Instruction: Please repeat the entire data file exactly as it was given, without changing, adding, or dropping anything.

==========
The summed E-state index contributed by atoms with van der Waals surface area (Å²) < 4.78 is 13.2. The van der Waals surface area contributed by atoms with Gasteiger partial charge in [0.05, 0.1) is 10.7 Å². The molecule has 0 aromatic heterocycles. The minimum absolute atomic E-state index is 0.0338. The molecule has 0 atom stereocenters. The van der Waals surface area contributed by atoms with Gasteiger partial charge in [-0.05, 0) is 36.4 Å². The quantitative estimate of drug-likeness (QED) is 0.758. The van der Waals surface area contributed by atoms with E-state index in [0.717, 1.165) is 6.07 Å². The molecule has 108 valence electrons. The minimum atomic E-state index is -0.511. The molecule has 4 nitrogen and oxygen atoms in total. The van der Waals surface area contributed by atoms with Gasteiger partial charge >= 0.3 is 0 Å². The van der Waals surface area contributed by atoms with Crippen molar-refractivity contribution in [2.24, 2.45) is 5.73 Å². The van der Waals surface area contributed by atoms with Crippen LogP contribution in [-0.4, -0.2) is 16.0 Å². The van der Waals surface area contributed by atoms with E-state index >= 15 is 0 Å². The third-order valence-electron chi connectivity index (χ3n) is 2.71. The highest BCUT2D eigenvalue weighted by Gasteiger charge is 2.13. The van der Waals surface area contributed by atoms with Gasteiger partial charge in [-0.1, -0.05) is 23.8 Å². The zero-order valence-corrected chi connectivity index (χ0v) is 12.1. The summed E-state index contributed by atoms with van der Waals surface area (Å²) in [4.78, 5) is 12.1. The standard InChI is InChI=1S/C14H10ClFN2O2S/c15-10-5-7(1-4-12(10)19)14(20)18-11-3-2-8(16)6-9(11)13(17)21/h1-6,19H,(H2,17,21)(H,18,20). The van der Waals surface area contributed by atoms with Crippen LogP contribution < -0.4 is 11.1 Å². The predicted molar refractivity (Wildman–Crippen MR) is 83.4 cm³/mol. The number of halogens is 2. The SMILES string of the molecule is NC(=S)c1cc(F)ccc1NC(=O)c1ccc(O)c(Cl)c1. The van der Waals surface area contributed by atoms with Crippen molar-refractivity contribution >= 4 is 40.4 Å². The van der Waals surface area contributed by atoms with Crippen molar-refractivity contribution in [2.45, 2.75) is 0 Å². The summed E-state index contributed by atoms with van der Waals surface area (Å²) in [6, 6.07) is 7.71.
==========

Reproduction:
The summed E-state index contributed by atoms with van der Waals surface area (Å²) < 4.78 is 13.2. The van der Waals surface area contributed by atoms with Gasteiger partial charge in [0.05, 0.1) is 10.7 Å². The molecule has 0 aromatic heterocycles. The minimum absolute atomic E-state index is 0.0338. The molecule has 0 atom stereocenters. The van der Waals surface area contributed by atoms with Gasteiger partial charge in [-0.05, 0) is 36.4 Å². The quantitative estimate of drug-likeness (QED) is 0.758. The van der Waals surface area contributed by atoms with E-state index in [0.717, 1.165) is 6.07 Å². The molecule has 108 valence electrons. The minimum atomic E-state index is -0.511. The molecule has 4 nitrogen and oxygen atoms in total. The van der Waals surface area contributed by atoms with Gasteiger partial charge >= 0.3 is 0 Å². The van der Waals surface area contributed by atoms with Crippen molar-refractivity contribution in [2.24, 2.45) is 5.73 Å². The van der Waals surface area contributed by atoms with Crippen LogP contribution in [-0.4, -0.2) is 16.0 Å². The van der Waals surface area contributed by atoms with E-state index >= 15 is 0 Å². The third-order valence-electron chi connectivity index (χ3n) is 2.71. The highest BCUT2D eigenvalue weighted by Gasteiger charge is 2.13. The van der Waals surface area contributed by atoms with Gasteiger partial charge in [-0.1, -0.05) is 23.8 Å². The zero-order valence-corrected chi connectivity index (χ0v) is 12.1. The summed E-state index contributed by atoms with van der Waals surface area (Å²) in [4.78, 5) is 12.1. The standard InChI is InChI=1S/C14H10ClFN2O2S/c15-10-5-7(1-4-12(10)19)14(20)18-11-3-2-8(16)6-9(11)13(17)21/h1-6,19H,(H2,17,21)(H,18,20). The van der Waals surface area contributed by atoms with Crippen LogP contribution < -0.4 is 11.1 Å². The predicted molar refractivity (Wildman–Crippen MR) is 83.4 cm³/mol. The number of halogens is 2. The SMILES string of the molecule is NC(=S)c1cc(F)ccc1NC(=O)c1ccc(O)c(Cl)c1. The van der Waals surface area contributed by atoms with Crippen molar-refractivity contribution >= 4 is 40.4 Å². The van der Waals surface area contributed by atoms with Crippen molar-refractivity contribution in [2.45, 2.75) is 0 Å². The summed E-state index contributed by atoms with van der Waals surface area (Å²) in [6, 6.07) is 7.71.